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355 new coronavirus cases reported: CS Mutahi

Health & Science - By Jael Mboga | August 22nd 2020 at 04:07:43 GMT +0300

Health CS Mutahi Kagwe, who in a statement on Saturday said the national coronavirus infections tally now stands at 32,118.

Some 355 new coronavirus cases have been recorded in the last 24 hours, pushing the national tally to 32,118.

Out of the 5,724 samples tested in the last 24 hours, 339 positive tests were from Kenyans and 16 foreigners.

In a statement to newsrooms on Saturday, Health CS Mutahi Kagwe said the youngest patient in the latest pool was a two-year-old baby and the oldest 81 years.

Some 296 patients recovered from the disease, with 202 being from the home-based care programme and 94 from various hospitals.

Covid 19 Time Series


The home-based care, launched in June, was aimed at easing the burden on already overwhelmed public hospitals many of which were nearing their full capacities.

President Uhuru Kenyatta at the time said home-based care would be necessary “because 80 per cent of Covid-19 patients in Kenya, like the rest of the world, are asymptomatic”.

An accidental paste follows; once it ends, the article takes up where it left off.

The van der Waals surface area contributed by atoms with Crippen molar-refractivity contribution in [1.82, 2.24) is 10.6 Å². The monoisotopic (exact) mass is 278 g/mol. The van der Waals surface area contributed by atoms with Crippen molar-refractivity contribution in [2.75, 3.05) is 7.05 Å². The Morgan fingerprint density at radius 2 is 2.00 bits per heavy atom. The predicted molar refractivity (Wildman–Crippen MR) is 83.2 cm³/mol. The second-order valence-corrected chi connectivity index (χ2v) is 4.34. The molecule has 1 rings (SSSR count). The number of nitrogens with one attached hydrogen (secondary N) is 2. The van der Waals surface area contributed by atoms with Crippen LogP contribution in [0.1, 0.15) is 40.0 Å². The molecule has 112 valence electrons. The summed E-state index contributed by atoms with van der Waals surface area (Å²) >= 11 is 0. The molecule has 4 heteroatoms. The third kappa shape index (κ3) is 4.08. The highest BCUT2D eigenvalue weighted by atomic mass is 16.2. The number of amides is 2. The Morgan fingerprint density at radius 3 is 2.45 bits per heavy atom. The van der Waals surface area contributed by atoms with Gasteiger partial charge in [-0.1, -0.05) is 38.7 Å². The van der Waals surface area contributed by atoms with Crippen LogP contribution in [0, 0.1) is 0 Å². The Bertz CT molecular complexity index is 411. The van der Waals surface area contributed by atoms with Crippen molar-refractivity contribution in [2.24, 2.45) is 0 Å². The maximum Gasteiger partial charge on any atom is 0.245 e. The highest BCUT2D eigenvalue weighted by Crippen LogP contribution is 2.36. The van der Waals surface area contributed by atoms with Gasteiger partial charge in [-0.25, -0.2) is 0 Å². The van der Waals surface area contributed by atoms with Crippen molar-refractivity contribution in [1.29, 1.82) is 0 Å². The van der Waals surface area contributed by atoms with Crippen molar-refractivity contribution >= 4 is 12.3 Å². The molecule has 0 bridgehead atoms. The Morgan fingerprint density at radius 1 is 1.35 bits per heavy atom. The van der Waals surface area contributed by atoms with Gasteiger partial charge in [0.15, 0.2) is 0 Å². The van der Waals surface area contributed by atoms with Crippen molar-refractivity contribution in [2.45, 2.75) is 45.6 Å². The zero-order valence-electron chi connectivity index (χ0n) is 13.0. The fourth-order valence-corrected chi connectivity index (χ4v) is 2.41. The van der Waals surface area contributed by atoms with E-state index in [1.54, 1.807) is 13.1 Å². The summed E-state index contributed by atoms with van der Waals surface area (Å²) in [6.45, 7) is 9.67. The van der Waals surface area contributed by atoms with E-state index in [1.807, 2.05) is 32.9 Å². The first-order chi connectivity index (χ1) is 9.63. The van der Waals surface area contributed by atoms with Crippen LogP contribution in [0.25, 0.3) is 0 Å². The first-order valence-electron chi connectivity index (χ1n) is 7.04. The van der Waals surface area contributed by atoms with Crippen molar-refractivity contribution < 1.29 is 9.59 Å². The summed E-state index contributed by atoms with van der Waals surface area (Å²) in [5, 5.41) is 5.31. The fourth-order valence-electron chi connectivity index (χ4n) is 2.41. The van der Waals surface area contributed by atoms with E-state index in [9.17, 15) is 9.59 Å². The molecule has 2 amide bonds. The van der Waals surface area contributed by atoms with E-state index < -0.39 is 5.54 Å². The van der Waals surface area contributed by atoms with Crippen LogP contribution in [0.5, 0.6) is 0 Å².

Acting Health Director General Patrick Amoth had then said not every patient would qualify for home-based care. “Selection of patients will be based on the risk posed through individual assessment.”

He added: “We will assess your home to know many rooms are there, how many people you live with and if you have anybody else in your house who is ill. We’ll also need to know if you have very young children. Do you have a caregiver who can be trained to support you during the process? All those are captured in our guidelines.”

The total number of recoveries now stands at 18,453.

Sadly, 10 patients succumbed to teh disease, bringing the fatality to 542.

The World Health Organization hopes the coronavirus pandemic will be shorter than the 1918 Spanish flu and last less than two years.

WHO chief Tedros Adhanom Ghebreyesus said on Friday the world needs to unite and succeed in finding a vaccine.

“And in our situation now with more technology, and of course with more connectiveness, the virus has a better chance of spreading, it can move fast because we are more connected now,” he told a briefing in Geneva.

“But at the same time we have also the technology to stop it and the knowledge to stop it. So we have a disadvantage of globalisation, closeness, connectedness but an advantage of better technology.

“That is really key with utilising the available tools to the maximum and hoping that we can have additional tools like vaccine.”

The WHO has always been cautious about giving estimates on how quickly the pandemic can be dealt with while there is no proven vaccine.


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